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Meet the Astronomer Talk + Telescope Viewing
November 17, 2022 @ 7:00 pm
An astronomer or scientist will discuss a topic of current interest and includes Q&A. A telescope viewing follows, weather permitting.
One of our most popular speakers, Vanderbilt’s Dr. David Weintraub, will discuss his newest book The Sky Is for Everyone, which is a collection of autobiographical essays by women from twenty different countries who broke down barriers and changed the face of modern astronomy.
Before 1900, a woman who wanted to study the stars had to have a father, brother, or husband to provide entry. Well into the 20th century, the intellectual skills of women astronomers were often still not enough to enable them to pry open the doors of opportunity. Today, women are closer to “holding up half the sky” than ever before, though probably with some territory still to be claimed.
Weintraub will describe his work in bringing together these stories and mention some of the highlights readers can look for in the book. Hear about Indian astronomer Poonam Chandra, who was taught that the point of educating a girl was to ensure she was obedient so that her future in-laws would like her; in 2021, she was named the winner of the Modali award by the Astronomical Society of India for astronomical work done in India over the previous decade. And hear about Jocelyn Bell Burnell, who was told that geology was a more suitable profession than astronomy for a woman; she chose astronomy, discovered the first known neutron stars (pulsars) while a graduate student, and in subsequent interviews was asked by reporters about her bust size, her hip and waist measurements and her boyfriends. Her advisor later received a share of the Nobel Prize in Physics for the discovery she made. And hear about others, like France Cordova and Meg Urry, who helped break the glass ceiling in astronomy and who are now working to level the playing field.
About the speaker: Dr. David A. Weintraub is a Professor of Astronomy at Vanderbilt University where he founded and directs the Communication of Science and Technology program and does research on the formation of stars and planets. He has secondary appointments in History and in the Communication of Science and Technology.
He is the 2015 winner of the Klopsteg Award from the American Association of Physics Teachers, which recognizes the outstanding communication of the excitement of contemporary physics to the general public. His most recent book is The Sky is for Everyone: Women Astronomers in Their Own Words (2022, Princeton University Press). Previous books include Life on Mars: What to Know Before We Go (2018, PUP), Religions and Extraterrestrial Life: How Will We Deal With It? (2014, Springer), How Old is the Universe? (2010, PUP), and Is Pluto a Planet? (2006, PUP). He is also created the Who Me? series of scientific biographies for fifth-grade level readers and is co-editor of three published books and six in-development books in this series, most of which are being written in partnership with Vanderbilt undergraduates.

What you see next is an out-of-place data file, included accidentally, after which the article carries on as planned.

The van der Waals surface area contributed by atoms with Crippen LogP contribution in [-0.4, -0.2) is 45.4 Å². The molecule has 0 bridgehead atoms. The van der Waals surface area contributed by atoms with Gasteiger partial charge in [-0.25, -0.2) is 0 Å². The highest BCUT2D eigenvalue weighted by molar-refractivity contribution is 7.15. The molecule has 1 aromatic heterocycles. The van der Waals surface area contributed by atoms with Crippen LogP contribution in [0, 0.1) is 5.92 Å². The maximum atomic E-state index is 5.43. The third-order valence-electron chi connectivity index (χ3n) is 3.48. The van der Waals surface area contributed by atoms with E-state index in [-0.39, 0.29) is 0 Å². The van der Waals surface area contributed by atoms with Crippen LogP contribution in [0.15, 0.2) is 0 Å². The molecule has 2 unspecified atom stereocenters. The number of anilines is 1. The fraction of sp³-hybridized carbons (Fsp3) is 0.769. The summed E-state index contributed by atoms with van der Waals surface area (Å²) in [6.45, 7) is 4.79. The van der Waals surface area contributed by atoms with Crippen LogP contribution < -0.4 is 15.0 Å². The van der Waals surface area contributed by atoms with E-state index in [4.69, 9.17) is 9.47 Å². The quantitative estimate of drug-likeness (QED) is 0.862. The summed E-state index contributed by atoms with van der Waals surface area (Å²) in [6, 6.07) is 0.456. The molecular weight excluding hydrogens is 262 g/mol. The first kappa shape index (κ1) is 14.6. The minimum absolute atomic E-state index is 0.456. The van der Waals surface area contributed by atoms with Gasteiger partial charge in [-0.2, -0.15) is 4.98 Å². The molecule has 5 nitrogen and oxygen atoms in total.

“These stories will absolutely inspire our next generation of female scientists. . . . [The Sky is For Everyone] is an absolute must-read for any young lady who is thinking of starting a career in astronomy. The same applies to anybody who is interested in the history of women in astronomy.”
—Mary McIntyre, Journal of the British Astronomical Association
“I thought I had written the definitive book about women in astronomy, but I bow to The Sky Is for Everyone. Its authors are the observatory directors, the university professors, the leaders of the international research teams that launch telescopes into space and draw down the secrets of the cosmos, each one telling her own story of a life in science.”—Dava Sobel, author of The Glass Universe
All ages are welcome, but this talk is recommended for ages 10 and up.
- You do not need to bring a printed ticket; there will be a guest list at the gate.
- The exhibits on the main floor are handicapped accessible, but the Seyfert telescope on the second floor is only accessible by stairs. There are twenty steps, split by a large landing, leading to the dome. Climbing additional portable steps may be necessary to see through the eyepiece.
- Notify the gate attendant if you have special parking needs.
- Closed-toe footwear is suggested.
- If your plans change and you cannot attend, you may invite someone you know to use your tickets/names for entry.
- Because this is Vanderbilt University property, firearms and smoking are not allowed.
- Please let us know when you get your tickets if someone in your group cannot climb the stairs, so we may attempt to make some accommodation with another telescope if skies are clear enough for viewing.
Address: 1000 Oman Drive, Brentwood TN 37027 (NOT on the main Vanderbilt campus)
Cost: $6.27 per person ($5.00 admission plus $1.27 online handling fee.) Each person must have their own reservation. Infants do not require tickets.
NO TICKETS SOLD AT DOOR. Tickets may be purchased up to the day of the event, but please be aware this event often sells out well ahead.
NO REFUNDS OR EXCHANGES. THIS IS A CLEAR OR CLOUDY EVENT.
Images: Princeton University Press, Daily Herald Archive/SSPL/Getty, www.cv.nrao.edu/~pchandra/